Judgement No. 67 of 2022

Giuliano AMATO, President Silvana SCIARRA, Author of the Judgment

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In this case, the Court considered two referral orders from the labor division of the Supreme Court of Cassation, asking it to strike down, on constitutional grounds, a social security provision. The provision stipulated that the family unit allowance, a social security benefit the Italian Republic extended to its own citizens and legal residents of Italy, did not apply to third-country nationals legally residing and working in Italy, when the members of the family unit did not reside in Italy. The Supreme Court of Cassation had already referred the question to the Court of Justice of the European Union with a reference for a preliminary ruling. The Court of Justice had ruled on this reference for a preliminary ruling by holding that the provision violated EU law and the principle of equality of treatment, and that, given that the Italian authorities had not invoked one of the specific derogations available for the principle of equality, the benefit must be extended to legal residents of Italy whose families reside outside the Republic on equal terms. Having received this answer, the Supreme Court of Cassation referred the case to the Constitutional Court, on the assumption that it could not disapply the provision, given that EU law did not provide a complete framework to fill the gap that would be left by the disapplied provision. The Constitutional Court disagreed with this assumption. The Court held the questions as to constitutionality to be inadmissible as irrelevant, ruling that the Supreme Court of Cassation was, indeed, able to simply disapply the provision, leaving in place the domestic provisions governing the family unit allowance, which would no longer be withheld from third-country nationals residing and working legally in Italy, when members of the family units reside temporarily abroad.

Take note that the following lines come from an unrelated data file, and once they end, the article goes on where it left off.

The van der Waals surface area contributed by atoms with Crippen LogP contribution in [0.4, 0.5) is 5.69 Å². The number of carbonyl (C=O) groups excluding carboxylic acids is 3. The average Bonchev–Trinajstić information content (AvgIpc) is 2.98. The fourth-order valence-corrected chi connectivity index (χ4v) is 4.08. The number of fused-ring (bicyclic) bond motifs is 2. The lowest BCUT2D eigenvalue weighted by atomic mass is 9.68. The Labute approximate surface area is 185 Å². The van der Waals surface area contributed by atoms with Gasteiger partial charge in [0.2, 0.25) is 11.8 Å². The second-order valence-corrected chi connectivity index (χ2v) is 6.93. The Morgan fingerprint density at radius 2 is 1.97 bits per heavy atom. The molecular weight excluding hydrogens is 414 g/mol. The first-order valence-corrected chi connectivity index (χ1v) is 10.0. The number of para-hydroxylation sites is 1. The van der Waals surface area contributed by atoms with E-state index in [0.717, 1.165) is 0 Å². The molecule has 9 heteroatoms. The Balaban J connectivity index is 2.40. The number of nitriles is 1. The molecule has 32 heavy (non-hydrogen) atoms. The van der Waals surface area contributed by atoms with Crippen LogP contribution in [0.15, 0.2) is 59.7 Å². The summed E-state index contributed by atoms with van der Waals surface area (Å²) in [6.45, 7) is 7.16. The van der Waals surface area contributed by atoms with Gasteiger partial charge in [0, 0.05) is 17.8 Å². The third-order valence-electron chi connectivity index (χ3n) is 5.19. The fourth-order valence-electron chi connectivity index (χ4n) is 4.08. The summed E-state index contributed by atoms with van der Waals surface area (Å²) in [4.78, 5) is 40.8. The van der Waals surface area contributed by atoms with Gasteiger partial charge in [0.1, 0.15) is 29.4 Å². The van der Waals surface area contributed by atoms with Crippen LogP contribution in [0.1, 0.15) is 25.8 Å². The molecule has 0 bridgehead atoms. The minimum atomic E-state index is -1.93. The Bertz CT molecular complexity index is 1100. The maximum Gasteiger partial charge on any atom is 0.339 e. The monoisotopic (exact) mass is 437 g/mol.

Judgement No. 63 of 2022

Giuliano AMATO, President Francesco VIGANÒ, Author of the Judgment